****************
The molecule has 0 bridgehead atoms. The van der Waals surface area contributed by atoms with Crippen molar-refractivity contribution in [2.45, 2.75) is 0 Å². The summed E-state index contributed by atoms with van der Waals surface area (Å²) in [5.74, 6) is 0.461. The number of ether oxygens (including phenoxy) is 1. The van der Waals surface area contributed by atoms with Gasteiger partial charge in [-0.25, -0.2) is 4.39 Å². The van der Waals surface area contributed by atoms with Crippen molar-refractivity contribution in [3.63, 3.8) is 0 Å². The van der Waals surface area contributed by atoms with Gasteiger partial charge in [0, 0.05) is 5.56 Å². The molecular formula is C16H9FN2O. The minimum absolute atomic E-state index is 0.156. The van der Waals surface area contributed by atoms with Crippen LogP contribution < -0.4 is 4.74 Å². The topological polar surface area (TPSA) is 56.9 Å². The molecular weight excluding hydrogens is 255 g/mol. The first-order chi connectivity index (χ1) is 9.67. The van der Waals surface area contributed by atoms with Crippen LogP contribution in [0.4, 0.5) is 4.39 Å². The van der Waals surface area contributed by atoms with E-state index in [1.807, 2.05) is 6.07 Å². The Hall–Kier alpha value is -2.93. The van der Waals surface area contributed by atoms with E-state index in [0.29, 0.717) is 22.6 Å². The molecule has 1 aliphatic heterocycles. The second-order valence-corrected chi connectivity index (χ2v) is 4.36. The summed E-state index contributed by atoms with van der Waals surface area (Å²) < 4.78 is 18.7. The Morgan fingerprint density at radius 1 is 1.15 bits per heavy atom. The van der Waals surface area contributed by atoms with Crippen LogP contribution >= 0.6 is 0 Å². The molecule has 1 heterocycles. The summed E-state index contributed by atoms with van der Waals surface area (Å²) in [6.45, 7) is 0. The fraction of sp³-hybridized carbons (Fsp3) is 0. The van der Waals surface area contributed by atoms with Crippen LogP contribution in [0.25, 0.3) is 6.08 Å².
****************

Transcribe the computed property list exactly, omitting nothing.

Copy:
The molecule has 0 bridgehead atoms. The van der Waals surface area contributed by atoms with Crippen molar-refractivity contribution in [2.45, 2.75) is 0 Å². The summed E-state index contributed by atoms with van der Waals surface area (Å²) in [5.74, 6) is 0.461. The number of ether oxygens (including phenoxy) is 1. The van der Waals surface area contributed by atoms with Gasteiger partial charge in [-0.25, -0.2) is 4.39 Å². The van der Waals surface area contributed by atoms with Crippen molar-refractivity contribution in [3.63, 3.8) is 0 Å². The van der Waals surface area contributed by atoms with Gasteiger partial charge in [0, 0.05) is 5.56 Å². The molecular formula is C16H9FN2O. The minimum absolute atomic E-state index is 0.156. The van der Waals surface area contributed by atoms with Crippen LogP contribution < -0.4 is 4.74 Å². The topological polar surface area (TPSA) is 56.9 Å². The molecular weight excluding hydrogens is 255 g/mol. The first-order chi connectivity index (χ1) is 9.67. The van der Waals surface area contributed by atoms with Crippen LogP contribution in [0.4, 0.5) is 4.39 Å². The van der Waals surface area contributed by atoms with E-state index in [1.807, 2.05) is 6.07 Å². The Hall–Kier alpha value is -2.93. The van der Waals surface area contributed by atoms with E-state index in [0.29, 0.717) is 22.6 Å². The molecule has 1 aliphatic heterocycles. The second-order valence-corrected chi connectivity index (χ2v) is 4.36. The summed E-state index contributed by atoms with van der Waals surface area (Å²) < 4.78 is 18.7. The Morgan fingerprint density at radius 1 is 1.15 bits per heavy atom. The van der Waals surface area contributed by atoms with Crippen LogP contribution >= 0.6 is 0 Å². The molecule has 1 heterocycles. The summed E-state index contributed by atoms with van der Waals surface area (Å²) in [6.45, 7) is 0. The fraction of sp³-hybridized carbons (Fsp3) is 0. The van der Waals surface area contributed by atoms with Crippen LogP contribution in [0.25, 0.3) is 6.08 Å².